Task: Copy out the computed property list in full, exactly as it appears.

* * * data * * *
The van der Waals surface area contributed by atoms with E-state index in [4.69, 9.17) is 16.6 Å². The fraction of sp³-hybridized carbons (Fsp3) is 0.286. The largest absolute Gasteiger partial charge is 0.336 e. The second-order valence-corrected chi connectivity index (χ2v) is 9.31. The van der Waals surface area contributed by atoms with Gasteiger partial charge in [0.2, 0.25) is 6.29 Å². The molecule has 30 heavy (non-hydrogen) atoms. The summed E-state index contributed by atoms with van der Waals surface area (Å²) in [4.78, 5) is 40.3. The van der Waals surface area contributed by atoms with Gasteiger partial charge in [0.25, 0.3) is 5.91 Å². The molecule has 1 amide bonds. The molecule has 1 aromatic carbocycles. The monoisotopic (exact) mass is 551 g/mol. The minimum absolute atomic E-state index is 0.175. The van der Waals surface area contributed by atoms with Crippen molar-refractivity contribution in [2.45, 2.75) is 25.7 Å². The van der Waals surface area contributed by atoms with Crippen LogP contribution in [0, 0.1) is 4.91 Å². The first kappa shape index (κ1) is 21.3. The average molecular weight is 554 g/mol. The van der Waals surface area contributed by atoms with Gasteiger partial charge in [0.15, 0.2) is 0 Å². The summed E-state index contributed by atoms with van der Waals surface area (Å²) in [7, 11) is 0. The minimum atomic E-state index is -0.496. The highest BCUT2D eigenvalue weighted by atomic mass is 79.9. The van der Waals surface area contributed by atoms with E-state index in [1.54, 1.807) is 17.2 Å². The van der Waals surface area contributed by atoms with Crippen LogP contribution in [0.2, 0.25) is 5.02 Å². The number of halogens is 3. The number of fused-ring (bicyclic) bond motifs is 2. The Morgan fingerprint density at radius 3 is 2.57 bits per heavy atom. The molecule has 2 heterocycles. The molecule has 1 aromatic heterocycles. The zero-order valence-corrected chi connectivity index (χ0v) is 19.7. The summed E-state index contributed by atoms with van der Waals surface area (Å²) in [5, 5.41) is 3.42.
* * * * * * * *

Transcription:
The van der Waals surface area contributed by atoms with E-state index in [4.69, 9.17) is 16.6 Å². The fraction of sp³-hybridized carbons (Fsp3) is 0.286. The largest absolute Gasteiger partial charge is 0.336 e. The second-order valence-corrected chi connectivity index (χ2v) is 9.31. The van der Waals surface area contributed by atoms with Gasteiger partial charge in [0.2, 0.25) is 6.29 Å². The molecule has 30 heavy (non-hydrogen) atoms. The summed E-state index contributed by atoms with van der Waals surface area (Å²) in [4.78, 5) is 40.3. The van der Waals surface area contributed by atoms with Gasteiger partial charge in [0.25, 0.3) is 5.91 Å². The molecule has 1 amide bonds. The molecule has 1 aromatic carbocycles. The monoisotopic (exact) mass is 551 g/mol. The minimum absolute atomic E-state index is 0.175. The van der Waals surface area contributed by atoms with Crippen molar-refractivity contribution in [2.45, 2.75) is 25.7 Å². The van der Waals surface area contributed by atoms with Crippen LogP contribution in [0, 0.1) is 4.91 Å². The first kappa shape index (κ1) is 21.3. The average molecular weight is 554 g/mol. The van der Waals surface area contributed by atoms with Gasteiger partial charge in [0.15, 0.2) is 0 Å². The summed E-state index contributed by atoms with van der Waals surface area (Å²) in [7, 11) is 0. The minimum atomic E-state index is -0.496. The highest BCUT2D eigenvalue weighted by atomic mass is 79.9. The van der Waals surface area contributed by atoms with E-state index in [1.54, 1.807) is 17.2 Å². The van der Waals surface area contributed by atoms with Crippen LogP contribution in [0.2, 0.25) is 5.02 Å². The number of halogens is 3. The number of fused-ring (bicyclic) bond motifs is 2. The Morgan fingerprint density at radius 3 is 2.57 bits per heavy atom. The molecule has 2 heterocycles. The molecule has 1 aromatic heterocycles. The zero-order valence-corrected chi connectivity index (χ0v) is 19.7. The summed E-state index contributed by atoms with van der Waals surface area (Å²) in [5, 5.41) is 3.42.